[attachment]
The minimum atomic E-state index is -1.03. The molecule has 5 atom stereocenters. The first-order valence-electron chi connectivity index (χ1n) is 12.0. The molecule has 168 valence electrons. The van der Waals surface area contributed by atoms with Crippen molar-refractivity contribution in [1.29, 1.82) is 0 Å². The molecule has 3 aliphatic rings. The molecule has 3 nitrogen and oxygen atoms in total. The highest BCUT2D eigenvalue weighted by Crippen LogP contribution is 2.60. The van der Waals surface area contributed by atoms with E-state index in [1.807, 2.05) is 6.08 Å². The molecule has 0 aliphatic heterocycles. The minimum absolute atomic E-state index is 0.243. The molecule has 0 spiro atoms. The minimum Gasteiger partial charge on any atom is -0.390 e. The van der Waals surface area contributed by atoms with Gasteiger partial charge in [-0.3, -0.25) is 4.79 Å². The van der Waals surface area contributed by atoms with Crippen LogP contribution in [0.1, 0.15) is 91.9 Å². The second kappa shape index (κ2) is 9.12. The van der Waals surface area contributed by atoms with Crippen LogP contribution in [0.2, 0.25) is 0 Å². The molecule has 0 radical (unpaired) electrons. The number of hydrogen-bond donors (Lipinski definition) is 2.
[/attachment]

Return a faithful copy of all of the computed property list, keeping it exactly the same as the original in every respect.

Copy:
The minimum atomic E-state index is -1.03. The molecule has 5 atom stereocenters. The first-order valence-electron chi connectivity index (χ1n) is 12.0. The molecule has 168 valence electrons. The van der Waals surface area contributed by atoms with Crippen molar-refractivity contribution in [1.29, 1.82) is 0 Å². The molecule has 3 aliphatic rings. The molecule has 3 nitrogen and oxygen atoms in total. The highest BCUT2D eigenvalue weighted by Crippen LogP contribution is 2.60. The van der Waals surface area contributed by atoms with E-state index in [1.807, 2.05) is 6.08 Å². The molecule has 0 aliphatic heterocycles. The minimum absolute atomic E-state index is 0.243. The molecule has 0 spiro atoms. The minimum Gasteiger partial charge on any atom is -0.390 e. The van der Waals surface area contributed by atoms with Gasteiger partial charge in [-0.3, -0.25) is 4.79 Å². The van der Waals surface area contributed by atoms with Crippen LogP contribution in [0.1, 0.15) is 91.9 Å². The second kappa shape index (κ2) is 9.12. The van der Waals surface area contributed by atoms with Crippen LogP contribution in [0.2, 0.25) is 0 Å². The molecule has 0 radical (unpaired) electrons. The number of hydrogen-bond donors (Lipinski definition) is 2.